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Stimuli-Responsive Microgel-Based Systems and Their Application for Controlled Drug Release

  • Author / Creator
    Gao, Yongfeng
  • Stimuli-responsive polymers have found their way into numerous materials and devices for myriad applications that can solve problems related to human health and the environment. In this dissertation, the work covers the general scope of stimuli-responsive polymers, with a special focus on thermo-responsive poly (N-isopropylacrylamide) (pNIPAm)-based microgels and their co-functional composites, and their applications in controlled drug delivery. Chapter 1 gives a brief introduction about stimuli-responsive polymers and Chapter 2 discusses the applications of stimuli-responsive polymers in controlled drug delivery. In Chapter 3, the study of rate control, by varying the thickness of a membrane (device Au layer) was shown to control the rate of release from the device. With the increase of Au layer thickness, the drug release rate is able to slow down and the release could be triggered by temperature and pH. After that, the modification of the devices membrane layer was investigated for its ability to control the release behavior (Chapter 4). Subsequently, a multi-drug releasing system was developed by incorporating two different microgels, which has the ability to sequential release drugs by changing the pH (Chapter 5). Free-standing assemblies of microgels were then generated by simply applying a sacrificial layer under the film and this film was transferable to other substrates, whether flat or curve surface, and even human skin (Chapter 6). In Chapter 7, the optical properties and drug releasing behavior were studied on this developed device by light-induced pH change, which makes this platform versatile for developing smart systems based on other stimuli. Furthermore, by tuning the chemistry of microgels, we were able to generate microgel-based aggregates for drug delivery applications from microgels with opposite charges (Chapter 8). In Chapter 9, novel microgels from supramolecular crosslinker were firstly prepared with the degradable properties. The characterizations of this microgel promote it as a great candidate for degradable drug delivery system. Finally, in Chapter 10, conclusion and future outlook are presented to illustrate the future direction of this research topic.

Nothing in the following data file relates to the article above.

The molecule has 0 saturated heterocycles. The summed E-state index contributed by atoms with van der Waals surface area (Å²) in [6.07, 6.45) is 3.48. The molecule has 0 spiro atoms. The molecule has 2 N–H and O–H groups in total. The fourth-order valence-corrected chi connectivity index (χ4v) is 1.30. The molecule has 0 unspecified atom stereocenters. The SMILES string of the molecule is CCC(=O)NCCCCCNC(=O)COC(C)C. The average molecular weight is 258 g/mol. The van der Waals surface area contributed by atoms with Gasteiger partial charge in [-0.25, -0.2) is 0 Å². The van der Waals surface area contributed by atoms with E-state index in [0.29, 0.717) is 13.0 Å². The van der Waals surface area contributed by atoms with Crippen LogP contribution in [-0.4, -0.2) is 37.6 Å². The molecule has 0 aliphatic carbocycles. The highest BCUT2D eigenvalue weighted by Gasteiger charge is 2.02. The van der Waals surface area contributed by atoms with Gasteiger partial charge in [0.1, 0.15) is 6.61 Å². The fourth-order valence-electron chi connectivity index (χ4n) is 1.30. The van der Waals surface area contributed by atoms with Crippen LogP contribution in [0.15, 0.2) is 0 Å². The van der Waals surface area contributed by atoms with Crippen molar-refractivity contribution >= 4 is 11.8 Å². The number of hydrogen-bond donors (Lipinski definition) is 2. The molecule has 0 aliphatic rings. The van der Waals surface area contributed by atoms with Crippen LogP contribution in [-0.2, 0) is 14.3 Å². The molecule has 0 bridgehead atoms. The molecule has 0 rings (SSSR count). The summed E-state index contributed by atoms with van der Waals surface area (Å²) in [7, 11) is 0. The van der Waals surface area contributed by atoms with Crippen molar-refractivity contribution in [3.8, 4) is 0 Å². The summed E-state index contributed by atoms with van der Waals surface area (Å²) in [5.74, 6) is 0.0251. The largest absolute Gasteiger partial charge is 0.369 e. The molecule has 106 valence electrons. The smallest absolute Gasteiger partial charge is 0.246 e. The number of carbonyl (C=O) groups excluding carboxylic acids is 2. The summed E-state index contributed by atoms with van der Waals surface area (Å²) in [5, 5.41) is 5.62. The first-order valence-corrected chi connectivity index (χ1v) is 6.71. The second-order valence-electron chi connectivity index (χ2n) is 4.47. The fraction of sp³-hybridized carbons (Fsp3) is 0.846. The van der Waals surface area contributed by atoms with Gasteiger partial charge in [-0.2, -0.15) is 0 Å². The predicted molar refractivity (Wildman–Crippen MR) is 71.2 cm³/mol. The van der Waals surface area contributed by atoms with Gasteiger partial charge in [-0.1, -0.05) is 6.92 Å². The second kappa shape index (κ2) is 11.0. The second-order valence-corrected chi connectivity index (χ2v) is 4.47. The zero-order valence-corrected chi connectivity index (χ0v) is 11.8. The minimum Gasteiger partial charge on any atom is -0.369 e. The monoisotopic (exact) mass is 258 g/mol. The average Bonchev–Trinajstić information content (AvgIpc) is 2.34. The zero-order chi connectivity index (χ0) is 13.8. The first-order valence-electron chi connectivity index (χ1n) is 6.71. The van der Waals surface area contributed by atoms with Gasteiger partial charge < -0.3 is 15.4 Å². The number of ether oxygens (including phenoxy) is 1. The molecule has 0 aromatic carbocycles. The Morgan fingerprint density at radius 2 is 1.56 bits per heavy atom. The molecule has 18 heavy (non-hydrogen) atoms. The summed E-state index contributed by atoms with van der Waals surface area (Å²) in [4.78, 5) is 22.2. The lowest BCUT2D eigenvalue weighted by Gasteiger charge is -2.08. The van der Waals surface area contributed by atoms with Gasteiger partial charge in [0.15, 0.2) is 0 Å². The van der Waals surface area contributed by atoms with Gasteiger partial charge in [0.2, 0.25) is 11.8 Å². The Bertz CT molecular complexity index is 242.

• Subjects / Keywords
  • Graduation date
    Fall 2017
  • Type of Item
    Thesis
  • Degree
    Doctor of Philosophy
  • DOI
    https://doi.org/10.7939/R3T14V555
  • License
    This thesis is made available by the University of Alberta Libraries with permission of the copyright owner solely for non-commercial purposes. This thesis, or any portion thereof, may not otherwise be copied or reproduced without the written consent of the copyright owner, except to the extent permitted by Canadian copyright law.
  • Language
    English
  • Citation for previous publication
    • Y. Gao, K. Wong, A. Ahiabu and M. J. Serpe.* J. Mater. Chem. B, 2016, 4, 5144-5150.
    • Y. Gao, W. Xu and M. J. Serpe.* J. Mater. Chem. C, 2014, 2, 5878-5884.
    • Y. Gao,† A. Ahiabu,† and Michael J. Serpe.* ACS Appl. Mater. Interfaces, 2014, 6, 13749-13756.
    • Y. Gao, G. P. Zago, Z. Jia, and M. J. Serpe.* ACS Appl. Mater. Interfaces, 2013, 5, 9803-9808.
    • Y. Gao and M. J. Serpe.* ACS Appl. Mater. Interfaces, 2014, 6, 8461-8466.
    • Q. Song,† Y. Gao,† J. Xu, B. Qin, M. J. Serpe,* and X. Zhang.* ACS Macro Lett., 2016, 5, 1084-1088.
    • S. Guo,† Y. Gao,† M. Wei, Q. Zhang and M. J. Serpe.* J. Mater. Chem. B, 2015, 3, 2516-2521.
  • Institution
    University of Alberta
  • Degree level
    Doctoral
  • Department
  • Supervisor / co-supervisor and their department(s)